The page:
Questions to Ask a Potential Property Manager, Part 3
“How many licks does it take to get to the center of a Tootsie Pop?” — Sample Question not appearing on this list.
If you’ve been following along, you know the drill by now — we’re talking about questions that you should be asking a potential property manager before you sign them on to manage your property. Part 1 was about how they treat tenants; Part 2 about how they treat property. Today, we’re going over questions about how they treat their clients — meaning you.
How Do You Pay Me?
Property managers are responsible for collecting rent, but it would be horribly inefficient for them to pay you those proceeds piecemeal as it’s collected. Most of them will tell tenants ‘rent is due on the 1st with a 5-day grace period’ or something similar. Then they’ll tell you your portion will be paid later that month or the next. Some will still pay with paper checks, hopefully most will pay electronically. What you want to look for is a payment method that is inexpensive, quick, and reliable.
Do I Have to Keep a Reserve?
Some PMs will require you to hold a certain amount per property as a ‘reserve’ to cover emergency bills, repairs, or other expenses. Others have sufficient assets to cover a certain level of costs out-of-pocket, and will then take the money out of the next months’ rental income. Generally speaking, the latter group is more financially secure and it’s safer to bet that they’re going to be around for years to come.
What Information Do You Provide, and How?
Good property managers will provide you with easy-to-access information about maintenance requests, rental income, expenses, and receipts. Excellent property managers will have similar information about any police calls, complaints (about the property/tenant or from them), and other non-financial events. The only PMs you should walk away from are those who don’t understand, when asked, why you would want access to this information — or tell you that they don’t track those things themselves.
Do You Charge Markups?
Markups are when the PM takes a contractor’s or vendor’s invoice and adds their own fees to it (usually in the vicinity of 10%-20% of the nominal amount) before they send it to you. There’s nothing inherently wrong with mark-ups, so long as the PM charges less than their peers for their typical monthly service. If they’re charging you premium prices and charging mark-ups, you have to question whether or not they have your investment goals in mind, or if they’re just there to ride your gravy train for a bit until you get smart and move on.
What Happens If I Want to Terminate Your Services?
Property management contracts are like leases — some companies will lock you into a 12-24 month commitment; others will allow you to terminate the agreement with as little as 60 days’ notice. The advantage to the latter scenario is that it keeps the PM on their toes, trying to keep you from becoming dissatisfied. The advantage of the former is that you know that your costs are going to remain more-or-less predictable over a longer period of time, even if the market shifts around you.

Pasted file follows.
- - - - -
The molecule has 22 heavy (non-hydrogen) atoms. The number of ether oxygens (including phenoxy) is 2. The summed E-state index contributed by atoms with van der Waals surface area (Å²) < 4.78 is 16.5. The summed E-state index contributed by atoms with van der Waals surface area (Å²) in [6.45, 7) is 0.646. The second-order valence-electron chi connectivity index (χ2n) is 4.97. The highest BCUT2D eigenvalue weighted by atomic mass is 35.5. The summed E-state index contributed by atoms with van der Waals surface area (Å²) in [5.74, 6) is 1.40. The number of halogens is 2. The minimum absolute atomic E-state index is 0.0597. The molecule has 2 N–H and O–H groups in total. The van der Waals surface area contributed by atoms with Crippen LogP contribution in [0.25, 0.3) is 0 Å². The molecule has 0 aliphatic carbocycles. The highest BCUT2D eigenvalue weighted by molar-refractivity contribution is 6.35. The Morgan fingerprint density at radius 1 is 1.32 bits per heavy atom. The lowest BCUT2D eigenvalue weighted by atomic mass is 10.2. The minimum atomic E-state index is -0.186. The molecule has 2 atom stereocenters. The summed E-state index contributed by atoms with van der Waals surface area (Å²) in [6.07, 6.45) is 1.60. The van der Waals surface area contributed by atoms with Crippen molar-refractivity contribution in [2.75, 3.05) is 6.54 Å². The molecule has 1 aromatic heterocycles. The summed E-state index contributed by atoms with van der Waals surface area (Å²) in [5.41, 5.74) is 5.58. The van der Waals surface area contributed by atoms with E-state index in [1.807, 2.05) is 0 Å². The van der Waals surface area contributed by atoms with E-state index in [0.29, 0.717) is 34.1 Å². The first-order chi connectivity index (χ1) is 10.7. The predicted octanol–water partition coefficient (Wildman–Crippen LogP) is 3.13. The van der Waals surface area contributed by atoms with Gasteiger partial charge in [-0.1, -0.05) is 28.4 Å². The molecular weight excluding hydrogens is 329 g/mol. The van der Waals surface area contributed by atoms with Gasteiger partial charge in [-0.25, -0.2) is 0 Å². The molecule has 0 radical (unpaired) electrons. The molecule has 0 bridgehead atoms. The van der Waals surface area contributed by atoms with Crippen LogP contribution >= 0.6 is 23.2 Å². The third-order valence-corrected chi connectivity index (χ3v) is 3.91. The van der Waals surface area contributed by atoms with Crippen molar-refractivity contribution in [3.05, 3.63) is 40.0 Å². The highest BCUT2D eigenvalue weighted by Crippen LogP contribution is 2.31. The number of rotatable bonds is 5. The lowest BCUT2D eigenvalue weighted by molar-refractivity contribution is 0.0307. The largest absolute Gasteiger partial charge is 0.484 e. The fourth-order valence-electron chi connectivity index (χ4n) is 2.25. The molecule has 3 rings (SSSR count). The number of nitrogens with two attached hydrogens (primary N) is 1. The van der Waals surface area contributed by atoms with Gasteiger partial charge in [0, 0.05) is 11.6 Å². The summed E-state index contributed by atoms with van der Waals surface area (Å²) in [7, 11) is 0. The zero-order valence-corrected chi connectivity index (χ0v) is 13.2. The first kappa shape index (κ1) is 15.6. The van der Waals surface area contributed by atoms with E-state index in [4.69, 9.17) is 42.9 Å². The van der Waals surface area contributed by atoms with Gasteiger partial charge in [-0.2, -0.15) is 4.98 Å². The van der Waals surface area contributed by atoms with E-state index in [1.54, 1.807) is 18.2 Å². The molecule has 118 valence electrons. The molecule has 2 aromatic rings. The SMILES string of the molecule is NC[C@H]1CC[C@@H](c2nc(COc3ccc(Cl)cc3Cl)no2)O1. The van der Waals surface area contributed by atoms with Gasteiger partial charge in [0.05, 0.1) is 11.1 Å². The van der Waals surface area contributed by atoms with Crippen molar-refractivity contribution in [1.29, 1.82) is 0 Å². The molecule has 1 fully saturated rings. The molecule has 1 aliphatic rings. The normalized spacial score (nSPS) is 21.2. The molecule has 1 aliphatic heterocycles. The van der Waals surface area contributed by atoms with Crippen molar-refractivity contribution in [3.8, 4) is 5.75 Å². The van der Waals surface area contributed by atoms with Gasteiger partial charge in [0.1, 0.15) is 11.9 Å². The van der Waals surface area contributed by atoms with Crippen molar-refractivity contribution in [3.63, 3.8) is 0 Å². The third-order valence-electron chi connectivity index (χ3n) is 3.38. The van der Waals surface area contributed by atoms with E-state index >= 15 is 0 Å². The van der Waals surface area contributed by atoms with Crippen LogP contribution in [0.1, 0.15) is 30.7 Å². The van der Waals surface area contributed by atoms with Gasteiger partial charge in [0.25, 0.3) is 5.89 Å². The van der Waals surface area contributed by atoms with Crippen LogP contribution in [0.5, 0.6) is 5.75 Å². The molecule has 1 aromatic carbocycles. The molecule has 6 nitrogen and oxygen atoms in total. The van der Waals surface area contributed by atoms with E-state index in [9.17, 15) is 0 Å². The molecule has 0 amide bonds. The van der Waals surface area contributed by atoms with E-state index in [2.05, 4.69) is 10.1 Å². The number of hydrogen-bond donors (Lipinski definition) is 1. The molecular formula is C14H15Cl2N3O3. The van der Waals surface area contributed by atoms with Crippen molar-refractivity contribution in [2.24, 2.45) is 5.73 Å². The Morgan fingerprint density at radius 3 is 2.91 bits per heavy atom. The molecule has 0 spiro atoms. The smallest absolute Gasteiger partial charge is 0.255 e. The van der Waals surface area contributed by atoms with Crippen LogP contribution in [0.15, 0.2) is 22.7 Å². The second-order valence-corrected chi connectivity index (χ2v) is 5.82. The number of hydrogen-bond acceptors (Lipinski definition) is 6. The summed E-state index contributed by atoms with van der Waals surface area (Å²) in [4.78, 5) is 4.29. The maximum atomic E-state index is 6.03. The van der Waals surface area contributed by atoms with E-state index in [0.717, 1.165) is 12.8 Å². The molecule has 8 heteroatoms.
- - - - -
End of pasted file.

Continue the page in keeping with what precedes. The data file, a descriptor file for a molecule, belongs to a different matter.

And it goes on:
Do You Sell Real Estate as Well as Managing It?
Many property management companies are also in the business of buying and selling property. Worst-case scenario, the management contract obligates you to use that company to sell the property if you decide to do so while it’s under their management. This can create a conflict of interest, especially if they get the agent’s fees for the sale. Similarly, buying a property from a property management company is a dangerous bet, especially if it comes with a locked-in management agreement. The best property managers will understand the market and will have real estate agents on staff who could buy and sell properties if asked, but won’t ever contractually obligate you to choose their realtors should the need to buy or sell arise.
Do I Have to Put You On My Insurance as an ‘Added Insured’?
One of the things that many modern PMs ask of every client is that those clients add the management company (and sometimes the manager as an individual) to all insurance policies related to the property as an ‘added insured.’ This might seem like an unnecessary added expense — but it’s not; on the contrary, if a PM doesn’t ask this of you, you should choose a different PM. Simply put, if the management company gets sued over something to do with the property and they’re not covered by your policy, they could sue you for your part of the liability and you’ll end up paying a lot more than you would have if you had added them to your policy up front. A lot more. It’s a nominal cost, and any smart PM will ask you to absorb it as part of doing business.
Finally! If you got all the way through those three posts, congratulations! You’ve got a solid background on what you need to know from a property manager before you hire them. Now, go get the manager you need!